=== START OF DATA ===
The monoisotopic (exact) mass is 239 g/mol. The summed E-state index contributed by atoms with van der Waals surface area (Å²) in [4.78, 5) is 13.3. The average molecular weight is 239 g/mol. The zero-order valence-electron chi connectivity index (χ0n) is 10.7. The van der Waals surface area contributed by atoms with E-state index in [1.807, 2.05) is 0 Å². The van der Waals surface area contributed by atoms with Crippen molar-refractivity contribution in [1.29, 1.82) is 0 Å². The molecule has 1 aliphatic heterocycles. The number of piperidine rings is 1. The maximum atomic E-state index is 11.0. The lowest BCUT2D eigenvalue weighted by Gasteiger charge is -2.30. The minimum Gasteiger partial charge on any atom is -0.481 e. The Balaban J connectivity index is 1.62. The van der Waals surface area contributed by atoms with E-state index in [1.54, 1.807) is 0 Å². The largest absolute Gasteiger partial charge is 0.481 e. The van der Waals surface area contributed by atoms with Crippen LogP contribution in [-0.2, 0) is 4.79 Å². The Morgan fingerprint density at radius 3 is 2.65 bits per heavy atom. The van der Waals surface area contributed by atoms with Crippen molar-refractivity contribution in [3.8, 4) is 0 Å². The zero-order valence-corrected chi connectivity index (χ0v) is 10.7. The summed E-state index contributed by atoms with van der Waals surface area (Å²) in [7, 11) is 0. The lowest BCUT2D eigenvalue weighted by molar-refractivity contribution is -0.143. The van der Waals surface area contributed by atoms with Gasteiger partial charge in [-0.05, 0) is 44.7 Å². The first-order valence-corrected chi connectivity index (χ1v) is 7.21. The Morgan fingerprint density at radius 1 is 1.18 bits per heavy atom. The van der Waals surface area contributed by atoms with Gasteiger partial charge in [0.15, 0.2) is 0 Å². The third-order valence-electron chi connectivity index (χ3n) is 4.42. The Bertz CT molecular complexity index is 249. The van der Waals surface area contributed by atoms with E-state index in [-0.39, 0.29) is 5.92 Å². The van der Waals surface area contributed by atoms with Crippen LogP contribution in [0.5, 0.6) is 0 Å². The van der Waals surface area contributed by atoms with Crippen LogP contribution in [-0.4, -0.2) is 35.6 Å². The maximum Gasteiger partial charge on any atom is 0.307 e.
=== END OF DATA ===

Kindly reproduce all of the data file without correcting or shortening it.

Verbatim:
The monoisotopic (exact) mass is 239 g/mol. The summed E-state index contributed by atoms with van der Waals surface area (Å²) in [4.78, 5) is 13.3. The average molecular weight is 239 g/mol. The zero-order valence-electron chi connectivity index (χ0n) is 10.7. The van der Waals surface area contributed by atoms with E-state index in [1.807, 2.05) is 0 Å². The van der Waals surface area contributed by atoms with Crippen molar-refractivity contribution in [1.29, 1.82) is 0 Å². The molecule has 1 aliphatic heterocycles. The number of piperidine rings is 1. The maximum atomic E-state index is 11.0. The lowest BCUT2D eigenvalue weighted by Gasteiger charge is -2.30. The minimum Gasteiger partial charge on any atom is -0.481 e. The Balaban J connectivity index is 1.62. The van der Waals surface area contributed by atoms with E-state index in [1.54, 1.807) is 0 Å². The largest absolute Gasteiger partial charge is 0.481 e. The van der Waals surface area contributed by atoms with Crippen LogP contribution in [-0.2, 0) is 4.79 Å². The Morgan fingerprint density at radius 3 is 2.65 bits per heavy atom. The van der Waals surface area contributed by atoms with Crippen molar-refractivity contribution in [3.8, 4) is 0 Å². The zero-order valence-corrected chi connectivity index (χ0v) is 10.7. The summed E-state index contributed by atoms with van der Waals surface area (Å²) in [7, 11) is 0. The lowest BCUT2D eigenvalue weighted by molar-refractivity contribution is -0.143. The van der Waals surface area contributed by atoms with Gasteiger partial charge in [-0.05, 0) is 44.7 Å². The first-order valence-corrected chi connectivity index (χ1v) is 7.21. The Morgan fingerprint density at radius 1 is 1.18 bits per heavy atom. The van der Waals surface area contributed by atoms with Gasteiger partial charge in [0.15, 0.2) is 0 Å². The third-order valence-electron chi connectivity index (χ3n) is 4.42. The Bertz CT molecular complexity index is 249. The van der Waals surface area contributed by atoms with E-state index in [-0.39, 0.29) is 5.92 Å². The van der Waals surface area contributed by atoms with Crippen LogP contribution in [0.5, 0.6) is 0 Å². The van der Waals surface area contributed by atoms with Crippen LogP contribution in [-0.4, -0.2) is 35.6 Å². The maximum Gasteiger partial charge on any atom is 0.307 e.